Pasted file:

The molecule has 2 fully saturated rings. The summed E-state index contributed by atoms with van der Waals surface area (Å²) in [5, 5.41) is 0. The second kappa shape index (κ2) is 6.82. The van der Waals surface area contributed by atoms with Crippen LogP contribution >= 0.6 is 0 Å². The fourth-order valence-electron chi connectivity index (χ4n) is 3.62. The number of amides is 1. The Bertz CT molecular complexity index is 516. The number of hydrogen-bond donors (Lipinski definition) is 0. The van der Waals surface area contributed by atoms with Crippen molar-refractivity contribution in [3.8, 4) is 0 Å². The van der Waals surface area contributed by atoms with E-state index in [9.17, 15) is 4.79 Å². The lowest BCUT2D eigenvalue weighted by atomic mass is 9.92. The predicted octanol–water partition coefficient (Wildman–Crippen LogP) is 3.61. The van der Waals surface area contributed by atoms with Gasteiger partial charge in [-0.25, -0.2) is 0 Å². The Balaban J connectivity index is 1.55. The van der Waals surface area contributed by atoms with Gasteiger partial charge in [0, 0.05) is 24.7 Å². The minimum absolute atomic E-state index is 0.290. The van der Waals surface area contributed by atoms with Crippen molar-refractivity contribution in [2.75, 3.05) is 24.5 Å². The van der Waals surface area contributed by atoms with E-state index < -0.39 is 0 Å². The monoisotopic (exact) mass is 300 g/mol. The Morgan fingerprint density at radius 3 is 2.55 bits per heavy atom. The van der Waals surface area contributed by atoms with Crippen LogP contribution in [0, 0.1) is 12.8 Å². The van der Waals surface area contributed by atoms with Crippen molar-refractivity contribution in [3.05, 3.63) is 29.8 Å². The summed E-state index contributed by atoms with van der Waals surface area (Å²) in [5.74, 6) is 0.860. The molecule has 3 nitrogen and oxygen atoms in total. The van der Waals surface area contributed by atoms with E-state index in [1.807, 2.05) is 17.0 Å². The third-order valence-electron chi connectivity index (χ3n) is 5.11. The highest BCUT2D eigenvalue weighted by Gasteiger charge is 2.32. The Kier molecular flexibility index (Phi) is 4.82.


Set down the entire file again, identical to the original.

The molecule has 2 fully saturated rings. The summed E-state index contributed by atoms with van der Waals surface area (Å²) in [5, 5.41) is 0. The second kappa shape index (κ2) is 6.82. The van der Waals surface area contributed by atoms with Crippen LogP contribution >= 0.6 is 0 Å². The fourth-order valence-electron chi connectivity index (χ4n) is 3.62. The number of amides is 1. The Bertz CT molecular complexity index is 516. The number of hydrogen-bond donors (Lipinski definition) is 0. The van der Waals surface area contributed by atoms with Crippen molar-refractivity contribution in [3.8, 4) is 0 Å². The van der Waals surface area contributed by atoms with E-state index in [9.17, 15) is 4.79 Å². The lowest BCUT2D eigenvalue weighted by atomic mass is 9.92. The predicted octanol–water partition coefficient (Wildman–Crippen LogP) is 3.61. The van der Waals surface area contributed by atoms with Gasteiger partial charge in [-0.25, -0.2) is 0 Å². The Balaban J connectivity index is 1.55. The van der Waals surface area contributed by atoms with Gasteiger partial charge in [0, 0.05) is 24.7 Å². The minimum absolute atomic E-state index is 0.290. The van der Waals surface area contributed by atoms with Crippen molar-refractivity contribution in [2.75, 3.05) is 24.5 Å². The van der Waals surface area contributed by atoms with E-state index < -0.39 is 0 Å². The monoisotopic (exact) mass is 300 g/mol. The Morgan fingerprint density at radius 3 is 2.55 bits per heavy atom. The van der Waals surface area contributed by atoms with Crippen LogP contribution in [0, 0.1) is 12.8 Å². The van der Waals surface area contributed by atoms with Crippen molar-refractivity contribution in [3.05, 3.63) is 29.8 Å². The summed E-state index contributed by atoms with van der Waals surface area (Å²) in [5.74, 6) is 0.860. The molecule has 3 nitrogen and oxygen atoms in total. The van der Waals surface area contributed by atoms with E-state index in [1.807, 2.05) is 17.0 Å². The third-order valence-electron chi connectivity index (χ3n) is 5.11. The highest BCUT2D eigenvalue weighted by Gasteiger charge is 2.32. The Kier molecular flexibility index (Phi) is 4.82.